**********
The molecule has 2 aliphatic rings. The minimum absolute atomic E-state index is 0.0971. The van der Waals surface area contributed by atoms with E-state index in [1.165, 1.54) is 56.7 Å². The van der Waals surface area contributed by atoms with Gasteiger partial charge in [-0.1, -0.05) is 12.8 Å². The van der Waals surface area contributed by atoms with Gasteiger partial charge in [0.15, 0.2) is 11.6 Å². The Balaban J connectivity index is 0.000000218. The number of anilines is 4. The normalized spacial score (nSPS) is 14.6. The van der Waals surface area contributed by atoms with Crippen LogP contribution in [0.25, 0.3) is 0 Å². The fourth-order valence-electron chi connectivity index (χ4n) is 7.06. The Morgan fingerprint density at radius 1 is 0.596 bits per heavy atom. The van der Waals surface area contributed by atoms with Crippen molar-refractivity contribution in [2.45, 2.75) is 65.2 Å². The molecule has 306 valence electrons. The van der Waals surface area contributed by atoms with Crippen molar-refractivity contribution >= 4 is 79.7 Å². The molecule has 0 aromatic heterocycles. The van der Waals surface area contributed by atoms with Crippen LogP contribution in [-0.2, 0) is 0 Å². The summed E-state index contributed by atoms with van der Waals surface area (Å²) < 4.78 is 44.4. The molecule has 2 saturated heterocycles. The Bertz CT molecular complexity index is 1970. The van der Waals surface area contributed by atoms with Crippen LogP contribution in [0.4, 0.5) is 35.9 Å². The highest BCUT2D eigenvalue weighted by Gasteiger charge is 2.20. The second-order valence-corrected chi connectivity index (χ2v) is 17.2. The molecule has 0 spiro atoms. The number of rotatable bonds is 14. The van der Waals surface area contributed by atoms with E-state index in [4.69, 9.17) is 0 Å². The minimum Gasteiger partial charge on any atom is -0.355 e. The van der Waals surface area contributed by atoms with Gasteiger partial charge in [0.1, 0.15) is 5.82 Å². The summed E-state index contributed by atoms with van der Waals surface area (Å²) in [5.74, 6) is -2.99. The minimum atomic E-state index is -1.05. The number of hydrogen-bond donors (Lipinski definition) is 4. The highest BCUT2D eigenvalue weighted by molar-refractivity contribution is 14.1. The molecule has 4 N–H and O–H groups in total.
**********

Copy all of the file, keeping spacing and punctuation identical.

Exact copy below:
The molecule has 2 aliphatic rings. The minimum absolute atomic E-state index is 0.0971. The van der Waals surface area contributed by atoms with E-state index in [1.165, 1.54) is 56.7 Å². The van der Waals surface area contributed by atoms with Gasteiger partial charge in [-0.1, -0.05) is 12.8 Å². The van der Waals surface area contributed by atoms with Gasteiger partial charge in [0.15, 0.2) is 11.6 Å². The Balaban J connectivity index is 0.000000218. The number of anilines is 4. The normalized spacial score (nSPS) is 14.6. The van der Waals surface area contributed by atoms with Crippen LogP contribution in [0.25, 0.3) is 0 Å². The fourth-order valence-electron chi connectivity index (χ4n) is 7.06. The Morgan fingerprint density at radius 1 is 0.596 bits per heavy atom. The van der Waals surface area contributed by atoms with Crippen molar-refractivity contribution in [2.45, 2.75) is 65.2 Å². The molecule has 306 valence electrons. The van der Waals surface area contributed by atoms with Crippen molar-refractivity contribution >= 4 is 79.7 Å². The molecule has 0 aromatic heterocycles. The van der Waals surface area contributed by atoms with Crippen LogP contribution in [-0.2, 0) is 0 Å². The summed E-state index contributed by atoms with van der Waals surface area (Å²) < 4.78 is 44.4. The molecule has 2 saturated heterocycles. The Bertz CT molecular complexity index is 1970. The van der Waals surface area contributed by atoms with Crippen LogP contribution in [0.4, 0.5) is 35.9 Å². The highest BCUT2D eigenvalue weighted by Gasteiger charge is 2.20. The second-order valence-corrected chi connectivity index (χ2v) is 17.2. The molecule has 0 spiro atoms. The number of rotatable bonds is 14. The van der Waals surface area contributed by atoms with E-state index in [4.69, 9.17) is 0 Å². The minimum Gasteiger partial charge on any atom is -0.355 e. The van der Waals surface area contributed by atoms with Gasteiger partial charge in [0.1, 0.15) is 5.82 Å². The summed E-state index contributed by atoms with van der Waals surface area (Å²) in [5.74, 6) is -2.99. The minimum atomic E-state index is -1.05. The number of hydrogen-bond donors (Lipinski definition) is 4. The highest BCUT2D eigenvalue weighted by molar-refractivity contribution is 14.1. The molecule has 4 N–H and O–H groups in total.